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    Navigating Projectiles
    From: Charles Seitz
    Date: 2004 Nov 23, 22:04 -0500

    There appears to be some interest about the Fire Control problem here.  If
    we stretch the point, its also a navigation problem!  We must methodically
    fire the ordnance from Point A to Point B.
    
    See
                               http://dcoward.best.vwh.net/analog/ford.htm
    
    for some information on Chuck Taylor's electro-mechanical computer that
    computed ballistics for naval gunfires.  My understanding is the Mark 1 was
    to be replaced by a digital computer when the Iowa class battle ships were
    recommissioned.  However, the digital computers provided no increase in
    firing accuracy so the analog computers were retained.
    
    Analog computers represent a computational variable in a physical manner
    such as a voltage, current, shaft rotation angle etc.  All of these analogs
    are cleverly manipulated through adders, differential drives shaped cams
    gear trains and the list goes on.  Interestingly, there is usually only a
    small  latency in the solution because the computer is continuously working
    as the input variables change .
    
    I worked with an analog computer for the M60A3 battle tank and I have a lot
    of respect for the analysts who designed these kinds of systems.
    
    Using a digital computer, 'navigating' a projectile from here to there is an
    iterative process that refines a best guess firing elevation and direction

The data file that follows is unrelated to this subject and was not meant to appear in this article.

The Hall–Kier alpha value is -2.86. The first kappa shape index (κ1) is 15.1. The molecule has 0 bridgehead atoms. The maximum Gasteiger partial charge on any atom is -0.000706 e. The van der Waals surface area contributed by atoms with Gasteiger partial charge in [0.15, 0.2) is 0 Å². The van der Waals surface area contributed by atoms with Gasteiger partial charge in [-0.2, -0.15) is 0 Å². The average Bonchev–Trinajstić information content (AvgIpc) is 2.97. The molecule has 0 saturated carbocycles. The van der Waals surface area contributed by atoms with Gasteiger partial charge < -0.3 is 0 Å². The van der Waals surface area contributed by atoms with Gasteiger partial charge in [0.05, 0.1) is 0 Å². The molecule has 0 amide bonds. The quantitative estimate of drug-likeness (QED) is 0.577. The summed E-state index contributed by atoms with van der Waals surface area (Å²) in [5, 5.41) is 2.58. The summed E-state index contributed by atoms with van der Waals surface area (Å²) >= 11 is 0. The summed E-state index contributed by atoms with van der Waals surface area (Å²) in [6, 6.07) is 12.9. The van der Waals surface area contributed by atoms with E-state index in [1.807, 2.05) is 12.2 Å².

until the computed impact point is within the kill radius of the munition.
    
    There is no closed form solution for calculating a trajectory in air.
    Mathematically, trajectory segments dy/dx are integrated to construct the
    trajectory.  Each segment is calculated using ballistics parameters
    customized to a particular type of projectile. Adjustments are made for air
    density, mach number, acceleration of gravity and flow direction of the air
    mass.  For long range firings, coriolis force must be considered.
    
    There are several classes of trajectory models:
    
    1) A point mass model considers the projectile to be cencentrated into a
    single point .
    
    2) A modified point mass model applies rudimentary corrections for the angle
    the projectile body makes with respect to a  line tangent to the trajectory.
    If I remember correctly, this angle is called the Yaw of Repose.
    
    3) A six degree of freedom model (6 DOF) simulates pitch, yaw and roll in 3D
    space.  These are full solution models used by those who design projectiles.
    
    The ENIAC digital computer (1948) was designed for the US Army to solve
    trajectory ballistics problems.  The general trajectory software (GTRAJ
    modified point mass model ) in use today as a NATO standard, is traceable to
    that era.
    
    ---  CHAS
    
    
    

       
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